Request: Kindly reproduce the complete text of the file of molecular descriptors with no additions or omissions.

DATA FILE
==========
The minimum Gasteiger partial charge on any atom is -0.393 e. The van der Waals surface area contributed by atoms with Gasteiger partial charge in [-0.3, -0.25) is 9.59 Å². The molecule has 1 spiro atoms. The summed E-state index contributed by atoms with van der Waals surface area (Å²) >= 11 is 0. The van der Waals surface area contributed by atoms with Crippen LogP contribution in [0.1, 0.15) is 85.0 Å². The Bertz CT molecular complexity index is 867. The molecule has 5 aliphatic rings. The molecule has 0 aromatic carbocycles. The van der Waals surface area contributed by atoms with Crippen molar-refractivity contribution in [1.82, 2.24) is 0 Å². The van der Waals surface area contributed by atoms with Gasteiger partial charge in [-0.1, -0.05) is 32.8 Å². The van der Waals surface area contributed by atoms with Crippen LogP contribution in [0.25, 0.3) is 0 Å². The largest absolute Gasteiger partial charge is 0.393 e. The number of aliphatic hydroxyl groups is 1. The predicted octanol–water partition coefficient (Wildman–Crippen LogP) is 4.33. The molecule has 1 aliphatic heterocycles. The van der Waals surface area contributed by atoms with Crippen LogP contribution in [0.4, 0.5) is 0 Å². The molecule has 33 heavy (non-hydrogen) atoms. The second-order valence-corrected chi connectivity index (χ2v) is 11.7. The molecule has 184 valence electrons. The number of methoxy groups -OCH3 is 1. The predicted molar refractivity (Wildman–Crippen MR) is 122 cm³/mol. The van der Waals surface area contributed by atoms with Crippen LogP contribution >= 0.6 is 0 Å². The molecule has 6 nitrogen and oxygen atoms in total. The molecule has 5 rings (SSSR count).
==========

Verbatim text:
The minimum Gasteiger partial charge on any atom is -0.393 e. The van der Waals surface area contributed by atoms with Gasteiger partial charge in [-0.3, -0.25) is 9.59 Å². The molecule has 1 spiro atoms. The summed E-state index contributed by atoms with van der Waals surface area (Å²) >= 11 is 0. The van der Waals surface area contributed by atoms with Crippen LogP contribution in [0.1, 0.15) is 85.0 Å². The Bertz CT molecular complexity index is 867. The molecule has 5 aliphatic rings. The molecule has 0 aromatic carbocycles. The van der Waals surface area contributed by atoms with Crippen molar-refractivity contribution in [1.82, 2.24) is 0 Å². The van der Waals surface area contributed by atoms with Gasteiger partial charge in [-0.1, -0.05) is 32.8 Å². The van der Waals surface area contributed by atoms with Crippen LogP contribution in [0.25, 0.3) is 0 Å². The largest absolute Gasteiger partial charge is 0.393 e. The number of aliphatic hydroxyl groups is 1. The predicted octanol–water partition coefficient (Wildman–Crippen LogP) is 4.33. The molecule has 1 aliphatic heterocycles. The van der Waals surface area contributed by atoms with Crippen LogP contribution in [0.4, 0.5) is 0 Å². The molecule has 33 heavy (non-hydrogen) atoms. The second-order valence-corrected chi connectivity index (χ2v) is 11.7. The molecule has 184 valence electrons. The number of methoxy groups -OCH3 is 1. The predicted molar refractivity (Wildman–Crippen MR) is 122 cm³/mol. The van der Waals surface area contributed by atoms with Crippen LogP contribution >= 0.6 is 0 Å². The molecule has 6 nitrogen and oxygen atoms in total. The molecule has 5 rings (SSSR count).